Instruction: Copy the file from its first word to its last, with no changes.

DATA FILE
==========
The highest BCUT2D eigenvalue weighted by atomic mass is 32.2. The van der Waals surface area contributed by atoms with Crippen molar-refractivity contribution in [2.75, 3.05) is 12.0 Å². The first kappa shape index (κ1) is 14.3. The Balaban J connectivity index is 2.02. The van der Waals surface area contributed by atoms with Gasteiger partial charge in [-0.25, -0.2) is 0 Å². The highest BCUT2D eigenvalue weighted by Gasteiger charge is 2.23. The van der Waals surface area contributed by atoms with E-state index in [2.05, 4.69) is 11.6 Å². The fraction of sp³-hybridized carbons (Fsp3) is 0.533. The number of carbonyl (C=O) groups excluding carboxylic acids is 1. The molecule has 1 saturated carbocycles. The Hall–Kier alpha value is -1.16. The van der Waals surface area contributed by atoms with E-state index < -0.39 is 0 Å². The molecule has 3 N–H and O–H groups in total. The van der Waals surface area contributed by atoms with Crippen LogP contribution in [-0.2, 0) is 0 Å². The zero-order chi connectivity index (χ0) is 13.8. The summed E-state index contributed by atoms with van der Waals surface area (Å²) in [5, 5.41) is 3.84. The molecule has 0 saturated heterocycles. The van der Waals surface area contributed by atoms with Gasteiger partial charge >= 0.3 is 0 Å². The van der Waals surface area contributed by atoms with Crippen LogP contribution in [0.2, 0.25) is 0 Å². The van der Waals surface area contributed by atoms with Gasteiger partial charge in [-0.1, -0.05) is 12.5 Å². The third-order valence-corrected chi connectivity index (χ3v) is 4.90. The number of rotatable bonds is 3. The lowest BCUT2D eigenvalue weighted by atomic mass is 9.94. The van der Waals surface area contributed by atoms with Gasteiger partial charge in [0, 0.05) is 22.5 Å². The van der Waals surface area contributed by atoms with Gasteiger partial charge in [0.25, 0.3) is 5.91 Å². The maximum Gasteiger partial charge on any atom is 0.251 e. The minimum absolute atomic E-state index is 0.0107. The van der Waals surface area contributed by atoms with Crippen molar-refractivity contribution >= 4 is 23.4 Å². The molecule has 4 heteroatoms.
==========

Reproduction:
The highest BCUT2D eigenvalue weighted by atomic mass is 32.2. The van der Waals surface area contributed by atoms with Crippen molar-refractivity contribution in [2.75, 3.05) is 12.0 Å². The first kappa shape index (κ1) is 14.3. The Balaban J connectivity index is 2.02. The van der Waals surface area contributed by atoms with Gasteiger partial charge in [-0.25, -0.2) is 0 Å². The highest BCUT2D eigenvalue weighted by Gasteiger charge is 2.23. The van der Waals surface area contributed by atoms with E-state index in [2.05, 4.69) is 11.6 Å². The fraction of sp³-hybridized carbons (Fsp3) is 0.533. The number of carbonyl (C=O) groups excluding carboxylic acids is 1. The molecule has 1 saturated carbocycles. The Hall–Kier alpha value is -1.16. The van der Waals surface area contributed by atoms with E-state index < -0.39 is 0 Å². The molecule has 3 N–H and O–H groups in total. The van der Waals surface area contributed by atoms with Crippen LogP contribution in [-0.2, 0) is 0 Å². The zero-order chi connectivity index (χ0) is 13.8. The summed E-state index contributed by atoms with van der Waals surface area (Å²) in [5, 5.41) is 3.84. The molecule has 0 saturated heterocycles. The van der Waals surface area contributed by atoms with Gasteiger partial charge >= 0.3 is 0 Å². The van der Waals surface area contributed by atoms with Crippen LogP contribution in [0.2, 0.25) is 0 Å². The van der Waals surface area contributed by atoms with Gasteiger partial charge in [-0.1, -0.05) is 12.5 Å². The third-order valence-corrected chi connectivity index (χ3v) is 4.90. The number of rotatable bonds is 3. The lowest BCUT2D eigenvalue weighted by atomic mass is 9.94. The van der Waals surface area contributed by atoms with Gasteiger partial charge in [0, 0.05) is 22.5 Å². The van der Waals surface area contributed by atoms with Gasteiger partial charge in [0.25, 0.3) is 5.91 Å². The maximum Gasteiger partial charge on any atom is 0.251 e. The minimum absolute atomic E-state index is 0.0107. The van der Waals surface area contributed by atoms with Crippen molar-refractivity contribution >= 4 is 23.4 Å². The molecule has 4 heteroatoms.